He said the CBN had adopted a contractionary monetary policy stance in view of the aggressive rise in inflation in recent times, which had led to high food and commodity prices in the country.

    Emefiele noted that CBN’s action was aimed at curbing inflation, on the one hand, and supporting growth of the economy, on the other. He said the MPC was in a dilemma in arriving at a decision to raise the lending rate. As a result, the apex bank governor explained, a drastic measure such as raising the benchmark lending rate was required to reduce monetary expansion in order to tame inflation.

    He assured that though inflation was expected to maintain an aggressive acceleration in the coming months, the central bank would not hesitate to return to its accommodative stance whenever it saw a reduction in the headline index.

    Emefiele said, “The concerns about the global rise in inflation and price levels; you all would have seen that the price of crude quite unexpectedly has been above $100 per barrel. In fact, Nigeria’s Bonny light yesterday, when we started the meeting, was about $116 per barrel.

    “What this means is that the standard pricing indicator; yes, whereas crude prices have gone up per barrel, at the same time the cost of refining and ultimate pump price at the station would naturally have gone up.”

    He added, “For us in Nigeria, you would have observed that in the last two and a half years, what we have been doing is that we want to pursue a policy of price stability that is conducive to growth and that’s why somehow we have used our development finance intervention facilities, we have actually yielded positive results and helped to drive growth in our economy.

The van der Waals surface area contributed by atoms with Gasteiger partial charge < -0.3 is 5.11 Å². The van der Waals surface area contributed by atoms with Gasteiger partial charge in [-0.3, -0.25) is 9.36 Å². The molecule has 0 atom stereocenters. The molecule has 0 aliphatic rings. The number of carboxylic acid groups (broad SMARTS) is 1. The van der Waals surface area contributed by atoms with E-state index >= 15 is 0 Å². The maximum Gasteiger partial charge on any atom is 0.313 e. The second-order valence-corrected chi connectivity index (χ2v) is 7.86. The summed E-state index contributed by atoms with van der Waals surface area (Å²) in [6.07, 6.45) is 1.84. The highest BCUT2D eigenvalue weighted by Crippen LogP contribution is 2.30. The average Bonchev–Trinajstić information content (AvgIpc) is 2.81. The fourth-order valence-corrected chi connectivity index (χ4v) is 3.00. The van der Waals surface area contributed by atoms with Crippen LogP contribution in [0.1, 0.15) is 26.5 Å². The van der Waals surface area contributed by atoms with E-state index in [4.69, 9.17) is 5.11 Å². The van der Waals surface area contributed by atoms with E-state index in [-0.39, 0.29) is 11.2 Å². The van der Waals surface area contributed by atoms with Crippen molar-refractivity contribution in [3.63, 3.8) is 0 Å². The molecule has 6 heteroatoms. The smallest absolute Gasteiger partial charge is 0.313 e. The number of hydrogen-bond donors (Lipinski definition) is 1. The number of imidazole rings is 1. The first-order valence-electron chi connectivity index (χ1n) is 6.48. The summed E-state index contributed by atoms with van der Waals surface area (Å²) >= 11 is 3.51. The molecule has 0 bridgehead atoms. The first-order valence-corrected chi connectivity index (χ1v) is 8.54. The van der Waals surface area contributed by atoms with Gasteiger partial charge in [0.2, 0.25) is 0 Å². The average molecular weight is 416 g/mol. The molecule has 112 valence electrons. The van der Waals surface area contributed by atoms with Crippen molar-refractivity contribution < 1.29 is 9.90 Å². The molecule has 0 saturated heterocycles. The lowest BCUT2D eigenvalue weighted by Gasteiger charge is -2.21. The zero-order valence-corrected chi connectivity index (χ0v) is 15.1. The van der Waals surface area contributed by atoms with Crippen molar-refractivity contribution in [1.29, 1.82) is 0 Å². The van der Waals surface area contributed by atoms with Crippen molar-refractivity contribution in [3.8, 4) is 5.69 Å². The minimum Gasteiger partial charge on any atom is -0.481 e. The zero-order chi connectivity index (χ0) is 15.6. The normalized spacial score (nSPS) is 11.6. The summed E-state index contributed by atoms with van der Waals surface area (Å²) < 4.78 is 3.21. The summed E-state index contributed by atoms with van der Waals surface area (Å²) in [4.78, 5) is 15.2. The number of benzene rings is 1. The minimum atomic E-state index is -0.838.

“We’ve used that to drive growth while at the same time we try as much as possible to maintain a hold position while looking at the optimum level of liquidity in the industry to be able to moderate inflation at a level that does not hurt the growth and economy of our country.

    “But with what we have seen globally either in the areas of the supply chain, increases in prices of petroleum products, and the rest of them, we have seen aggressive growth in inflation in Nigeria between March and April of 2022.

    “And the forecast from our statisticians, including the NBS and CBN as well as our colleagues in research and monetary policy, is that unless something drastic or significant actions are taken, it will be difficult for us to really rein in inflation if we don’t do something immediately.

    “This decision has been taken because we felt that there may continue in the next couple of months to be an aggressive acceleration in inflation and we think there is a need to take some drastic actions to reverse it.

    “If we are able to see a reversal, perhaps, we can say we are returning to what we can call the normal period, when we are looking at using CRR to moderate inflation and at the same time using our development finance to really push for growth.”